Ensure that the new Constitution contains provisions guaranteeing the principle of equality and non-discrimination between men and women.

Reform or repeal all discriminatory legislation in conformity with CEDAW and the Maputo Protocol.

Harmonise statutory religious and customary law in conformity with CEDAW and the Maputo Protocol and ensure that where conflicts arise between formal and legal provisions and customary law, the formal provisions prevail.

Take all necessary measures to guarantee the effective implementation of the laws criminalising domestic violence and prohibiting discriminatory customary practices; provide support to victims, including by establishing a legal aid system; implement awareness-raising programmes for the general population and training for all law enforcement personnel.

Increase efforts to ensure women’s equal access to employment and decision-making positions, including by strengthening measures to combat sexual harassment in the workplace, ensuring employment legislation applies to private sector employers and regulating the informal sector; and implementing quotas on representation of women in political positions.

Ensure women’s access to health services, including obstetric care and family planning; launch awareness campaigns to inform the public about contraception and provide contraceptives in order so as to reduce the number of illegal abortions; decriminalize abortion; and ensure access to sexual and reproductive health education.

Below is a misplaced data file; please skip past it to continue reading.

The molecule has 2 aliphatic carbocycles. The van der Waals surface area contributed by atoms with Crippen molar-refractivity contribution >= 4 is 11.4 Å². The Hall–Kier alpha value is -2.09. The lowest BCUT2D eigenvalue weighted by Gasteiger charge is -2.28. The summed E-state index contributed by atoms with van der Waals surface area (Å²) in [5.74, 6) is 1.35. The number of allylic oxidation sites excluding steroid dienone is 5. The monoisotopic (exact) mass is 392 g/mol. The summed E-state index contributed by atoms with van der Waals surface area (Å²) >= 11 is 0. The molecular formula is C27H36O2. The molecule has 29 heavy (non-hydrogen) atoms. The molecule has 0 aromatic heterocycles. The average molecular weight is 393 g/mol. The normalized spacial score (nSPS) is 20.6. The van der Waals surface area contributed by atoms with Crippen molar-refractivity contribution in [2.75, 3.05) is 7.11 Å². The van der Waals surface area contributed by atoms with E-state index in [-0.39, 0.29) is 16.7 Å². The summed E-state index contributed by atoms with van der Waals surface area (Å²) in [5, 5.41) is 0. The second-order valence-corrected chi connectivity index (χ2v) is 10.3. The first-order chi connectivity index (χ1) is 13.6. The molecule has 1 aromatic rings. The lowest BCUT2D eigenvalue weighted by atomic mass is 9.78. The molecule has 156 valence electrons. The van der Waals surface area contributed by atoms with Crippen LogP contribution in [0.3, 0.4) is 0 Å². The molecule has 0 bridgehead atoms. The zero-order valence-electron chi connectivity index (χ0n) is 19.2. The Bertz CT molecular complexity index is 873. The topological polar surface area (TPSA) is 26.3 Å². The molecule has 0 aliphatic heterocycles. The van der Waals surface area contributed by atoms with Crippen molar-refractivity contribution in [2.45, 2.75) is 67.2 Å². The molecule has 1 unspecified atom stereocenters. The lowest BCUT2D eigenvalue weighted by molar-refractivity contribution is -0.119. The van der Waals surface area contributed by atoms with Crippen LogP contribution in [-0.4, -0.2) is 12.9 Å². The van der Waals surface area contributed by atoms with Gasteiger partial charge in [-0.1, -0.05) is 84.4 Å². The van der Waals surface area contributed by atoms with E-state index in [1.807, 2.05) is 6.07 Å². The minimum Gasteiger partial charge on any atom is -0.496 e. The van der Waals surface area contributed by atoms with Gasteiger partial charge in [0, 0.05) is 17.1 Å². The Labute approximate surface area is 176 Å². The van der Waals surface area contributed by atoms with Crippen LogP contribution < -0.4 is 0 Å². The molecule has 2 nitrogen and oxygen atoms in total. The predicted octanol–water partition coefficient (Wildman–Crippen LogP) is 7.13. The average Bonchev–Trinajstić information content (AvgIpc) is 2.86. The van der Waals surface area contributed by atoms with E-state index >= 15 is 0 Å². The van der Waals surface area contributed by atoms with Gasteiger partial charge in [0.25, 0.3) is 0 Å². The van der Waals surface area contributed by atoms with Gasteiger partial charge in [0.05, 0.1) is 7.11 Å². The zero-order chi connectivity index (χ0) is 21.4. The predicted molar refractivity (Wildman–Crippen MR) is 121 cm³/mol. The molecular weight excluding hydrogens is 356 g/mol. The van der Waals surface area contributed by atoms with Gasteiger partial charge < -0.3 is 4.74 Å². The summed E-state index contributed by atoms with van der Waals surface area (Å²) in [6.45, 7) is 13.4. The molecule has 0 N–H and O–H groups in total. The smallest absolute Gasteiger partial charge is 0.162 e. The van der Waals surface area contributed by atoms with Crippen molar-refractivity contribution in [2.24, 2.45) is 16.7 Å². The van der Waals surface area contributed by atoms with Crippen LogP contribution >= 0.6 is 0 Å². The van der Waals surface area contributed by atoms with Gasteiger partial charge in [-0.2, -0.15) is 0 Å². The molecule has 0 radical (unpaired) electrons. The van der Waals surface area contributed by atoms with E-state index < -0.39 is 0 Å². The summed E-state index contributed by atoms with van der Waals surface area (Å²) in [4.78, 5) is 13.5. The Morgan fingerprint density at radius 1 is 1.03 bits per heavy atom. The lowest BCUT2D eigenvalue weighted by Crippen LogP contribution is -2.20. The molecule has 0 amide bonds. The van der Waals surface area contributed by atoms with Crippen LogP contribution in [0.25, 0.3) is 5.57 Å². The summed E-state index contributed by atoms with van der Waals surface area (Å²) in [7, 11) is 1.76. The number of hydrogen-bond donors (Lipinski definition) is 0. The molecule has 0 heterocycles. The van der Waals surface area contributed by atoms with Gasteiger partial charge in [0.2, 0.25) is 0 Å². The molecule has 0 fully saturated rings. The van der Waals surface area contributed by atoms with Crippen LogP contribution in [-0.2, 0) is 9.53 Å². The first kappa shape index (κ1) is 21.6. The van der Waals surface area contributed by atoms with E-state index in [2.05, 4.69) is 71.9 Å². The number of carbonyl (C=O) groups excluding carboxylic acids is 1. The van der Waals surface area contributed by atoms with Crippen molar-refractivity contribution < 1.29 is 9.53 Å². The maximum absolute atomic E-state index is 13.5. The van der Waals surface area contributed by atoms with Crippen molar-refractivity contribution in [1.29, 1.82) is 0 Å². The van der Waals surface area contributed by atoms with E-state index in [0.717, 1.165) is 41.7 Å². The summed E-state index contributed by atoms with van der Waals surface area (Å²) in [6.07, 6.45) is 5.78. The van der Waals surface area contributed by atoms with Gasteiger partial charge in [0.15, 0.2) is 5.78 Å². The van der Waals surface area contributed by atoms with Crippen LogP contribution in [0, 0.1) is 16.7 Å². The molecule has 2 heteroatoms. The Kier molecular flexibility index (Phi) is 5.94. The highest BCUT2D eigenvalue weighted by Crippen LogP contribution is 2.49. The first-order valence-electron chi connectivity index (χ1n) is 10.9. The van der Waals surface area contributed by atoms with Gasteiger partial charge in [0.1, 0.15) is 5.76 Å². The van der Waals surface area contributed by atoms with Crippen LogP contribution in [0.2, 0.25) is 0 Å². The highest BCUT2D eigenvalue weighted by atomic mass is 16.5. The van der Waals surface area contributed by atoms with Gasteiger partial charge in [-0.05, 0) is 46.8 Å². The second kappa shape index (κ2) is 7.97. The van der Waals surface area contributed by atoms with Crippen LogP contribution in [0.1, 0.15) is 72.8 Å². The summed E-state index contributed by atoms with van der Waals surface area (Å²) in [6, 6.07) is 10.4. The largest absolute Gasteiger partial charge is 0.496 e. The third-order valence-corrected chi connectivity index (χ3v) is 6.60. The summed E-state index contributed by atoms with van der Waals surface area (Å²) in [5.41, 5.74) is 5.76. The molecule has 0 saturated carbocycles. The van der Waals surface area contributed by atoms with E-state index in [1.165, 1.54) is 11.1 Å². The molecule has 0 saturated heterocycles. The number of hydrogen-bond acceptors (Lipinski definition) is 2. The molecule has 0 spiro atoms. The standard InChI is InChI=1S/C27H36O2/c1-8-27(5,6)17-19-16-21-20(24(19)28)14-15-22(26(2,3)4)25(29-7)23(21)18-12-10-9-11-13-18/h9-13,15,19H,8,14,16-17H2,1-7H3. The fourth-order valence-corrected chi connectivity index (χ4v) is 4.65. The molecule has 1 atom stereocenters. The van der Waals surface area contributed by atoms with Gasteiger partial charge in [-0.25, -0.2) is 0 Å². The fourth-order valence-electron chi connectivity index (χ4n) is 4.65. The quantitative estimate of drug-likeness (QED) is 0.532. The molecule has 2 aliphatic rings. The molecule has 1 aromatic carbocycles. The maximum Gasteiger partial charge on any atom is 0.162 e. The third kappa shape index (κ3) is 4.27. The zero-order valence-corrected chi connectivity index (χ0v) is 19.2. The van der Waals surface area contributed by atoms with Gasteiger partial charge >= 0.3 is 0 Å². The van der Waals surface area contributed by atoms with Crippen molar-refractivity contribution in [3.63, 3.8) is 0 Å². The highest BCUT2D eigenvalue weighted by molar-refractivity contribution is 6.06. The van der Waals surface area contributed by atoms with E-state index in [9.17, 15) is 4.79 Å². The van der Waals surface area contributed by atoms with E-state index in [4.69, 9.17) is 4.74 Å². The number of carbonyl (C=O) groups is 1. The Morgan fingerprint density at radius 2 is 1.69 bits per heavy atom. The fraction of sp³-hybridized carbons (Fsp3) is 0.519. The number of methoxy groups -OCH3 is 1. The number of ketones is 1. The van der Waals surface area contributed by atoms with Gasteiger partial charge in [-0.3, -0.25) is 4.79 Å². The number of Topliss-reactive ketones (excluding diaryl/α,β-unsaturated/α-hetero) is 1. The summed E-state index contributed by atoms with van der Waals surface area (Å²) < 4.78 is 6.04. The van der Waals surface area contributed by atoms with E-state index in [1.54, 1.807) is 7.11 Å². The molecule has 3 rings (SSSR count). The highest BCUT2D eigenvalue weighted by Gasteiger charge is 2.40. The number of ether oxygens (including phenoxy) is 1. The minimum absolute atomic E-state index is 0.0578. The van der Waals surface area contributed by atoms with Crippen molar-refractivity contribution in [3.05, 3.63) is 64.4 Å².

Provide the Ministry of Women Affairs, Gender and Community Development with the necessary material and financial resources to enable it to carry out its mandate.

Adopt all necessary measures to reform or eliminate discriminatory cultural practices and stereotypes, including through raise awareness programmes targeting women and men, traditional and community leaders.

Ratify the Optional Protocol to CEDAW.

Principal sources

• Focal Point: Zimrights

• UNFPA, www.unfpa.org

• Zimbabwe Demographic and Health Survey (ZDHS)

• Wikigender, www.wikigender.org


ZIMRIGHTS: ZimRights, an indigenous non-profit NGO founded in 1992, is a network of human rights activists, with a strong grassroots representation. Zimrights holds inclusive human rights and civic education workshops and its members often participate in gender sensitisation workshops. www.zimrights.org